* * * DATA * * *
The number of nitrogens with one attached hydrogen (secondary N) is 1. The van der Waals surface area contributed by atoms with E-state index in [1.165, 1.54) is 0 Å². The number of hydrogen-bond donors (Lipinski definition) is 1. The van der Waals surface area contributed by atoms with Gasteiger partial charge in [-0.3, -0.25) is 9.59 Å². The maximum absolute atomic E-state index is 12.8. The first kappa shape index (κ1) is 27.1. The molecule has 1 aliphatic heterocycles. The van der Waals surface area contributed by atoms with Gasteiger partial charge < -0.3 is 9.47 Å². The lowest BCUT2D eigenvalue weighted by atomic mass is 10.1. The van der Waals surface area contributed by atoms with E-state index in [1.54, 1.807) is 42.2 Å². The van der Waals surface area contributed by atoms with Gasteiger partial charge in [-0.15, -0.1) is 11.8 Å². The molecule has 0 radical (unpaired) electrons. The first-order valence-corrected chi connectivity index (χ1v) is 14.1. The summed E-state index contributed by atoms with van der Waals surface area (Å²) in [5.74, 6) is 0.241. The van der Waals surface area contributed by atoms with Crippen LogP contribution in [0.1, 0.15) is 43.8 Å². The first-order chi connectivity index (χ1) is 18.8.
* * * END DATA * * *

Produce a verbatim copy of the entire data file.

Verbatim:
The number of nitrogens with one attached hydrogen (secondary N) is 1. The van der Waals surface area contributed by atoms with E-state index in [1.165, 1.54) is 0 Å². The number of hydrogen-bond donors (Lipinski definition) is 1. The van der Waals surface area contributed by atoms with Gasteiger partial charge in [-0.3, -0.25) is 9.59 Å². The maximum absolute atomic E-state index is 12.8. The first kappa shape index (κ1) is 27.1. The molecule has 1 aliphatic heterocycles. The van der Waals surface area contributed by atoms with Gasteiger partial charge < -0.3 is 9.47 Å². The lowest BCUT2D eigenvalue weighted by atomic mass is 10.1. The van der Waals surface area contributed by atoms with E-state index in [1.54, 1.807) is 42.2 Å². The van der Waals surface area contributed by atoms with Gasteiger partial charge in [-0.15, -0.1) is 11.8 Å². The molecule has 0 radical (unpaired) electrons. The first-order valence-corrected chi connectivity index (χ1v) is 14.1. The summed E-state index contributed by atoms with van der Waals surface area (Å²) in [5.74, 6) is 0.241. The van der Waals surface area contributed by atoms with Crippen LogP contribution in [0.1, 0.15) is 43.8 Å². The first-order chi connectivity index (χ1) is 18.8.